Spring 1992. The father of a school friend took us to our first punk festival in a village lost in the Mauges, near Cholet, France. My 15 years’ old eyes and ears were just blown up as most of my then favourite bands played that night : Specimen, les Sheriff and les Satelittes. The merry mess, the urban tribes’ looks and attitudes, the crazy energy of the whole stuff… yeah, the punk virus achieved its infection on me that day.
There was also that headliner I didn’t know: the Selecter. Beside the Madness radio hits, I knew nothing about ska music. I was mesmerized by the first two songs, but my father’s friend put an end to that : "Time to leave, kids! Much to many skinheads all around here, it’s going to be hot, hot, hot !". Skinheads still had a bad reputation in the early 90’s and I then didn’t catch how such a lovely, festive music, moreover with black musicians, could be loved by such racist assholes. Of course, I knew nothing about the skinheads’ way of life and the Jamaican Rude Boys…
From then on, things moved on faster : new interest for the ska bands in my area (Ruda Salska, les Camélons), for Skarface and the NOCO compilations, till the dazzling sickness of all that mid 90’s festive ska wave ; discovery of the Bad bad Reggae 8°6 Crew LP – THE compulsory soundtrack of my Toulousan buddies’ friendship ! - quickly followed by all the Jamaican vocal groups, early ska, rock steady, skinhead reggae and 2-Tone waves ; dance on the vivid early noughties London sound systems ; and the final strike of the shiny Western Special during my 10 years’ stay in the dull city of Reims.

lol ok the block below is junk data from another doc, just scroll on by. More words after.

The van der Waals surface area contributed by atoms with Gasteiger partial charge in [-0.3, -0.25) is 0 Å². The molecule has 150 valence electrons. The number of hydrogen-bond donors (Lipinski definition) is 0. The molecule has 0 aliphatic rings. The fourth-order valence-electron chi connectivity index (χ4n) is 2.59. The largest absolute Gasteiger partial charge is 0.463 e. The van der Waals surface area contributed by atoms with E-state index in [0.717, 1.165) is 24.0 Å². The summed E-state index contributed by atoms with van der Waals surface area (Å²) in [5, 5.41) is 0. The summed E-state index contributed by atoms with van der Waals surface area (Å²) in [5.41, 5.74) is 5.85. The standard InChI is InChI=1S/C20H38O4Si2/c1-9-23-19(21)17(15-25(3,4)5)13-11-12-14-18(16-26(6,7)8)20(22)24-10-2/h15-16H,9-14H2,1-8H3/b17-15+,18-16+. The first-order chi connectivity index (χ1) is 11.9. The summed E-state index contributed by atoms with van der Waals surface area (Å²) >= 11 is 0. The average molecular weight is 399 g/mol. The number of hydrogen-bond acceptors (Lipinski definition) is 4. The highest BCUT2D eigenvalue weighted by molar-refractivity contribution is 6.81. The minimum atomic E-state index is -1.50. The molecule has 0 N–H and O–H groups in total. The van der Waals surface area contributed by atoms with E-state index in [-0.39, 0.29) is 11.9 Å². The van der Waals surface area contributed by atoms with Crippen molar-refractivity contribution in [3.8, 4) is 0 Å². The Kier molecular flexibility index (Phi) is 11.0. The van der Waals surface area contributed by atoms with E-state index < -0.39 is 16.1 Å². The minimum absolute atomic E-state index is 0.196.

Need for a little sum up of my so-fascinating story with ska music ? Not my favourite stuff, but a quite faithful musical companion.
My Own Club - 12th of June - Le Théâtre du Grand Marché
So, I was pretty glad to find the Rocksteady Sporting Club band when I arrived on Reunion Island 10 years ago. A quite similar band to the beloved Western Special : moving girly crooners’ vocals that could easily heighten up into soul tones, an exhaustive brass section (trumpet, tenor and baryton saxophones, trombone), a counter-time guitarist with warm choirs, great organ’s riffs, a catchy punk bass on festive 2-Tone tunes and a cool rhythm on haunting rock steady songs, smart looking guys and girl... The perfect soundtrack for this Island in the Sun although Maloya and Sega have ever remained the classical ones in this area.
They self-released 3 vinyl singles between 2014 and 2016 (with the help of the local Maudit Tangue Rec.), which alternated rock steady, 2-Tone ska and even some dub incursions. A great mixture that could to be checked live : they showed up in many local pubs and festivals (they played an open-air show in St Paul with the Skatalites a few years ago, and yes, they overshadowed the Jamaican band!) and toured France in 2016. Many members were/are involved in local punk bands ( Kilkil, Circle A, Pluto Crevé…). Ska and punk, two side by side musical worlds...
They also set up two parallel projects to explore more deeply this wide universe : Holy Soul and My Own Club.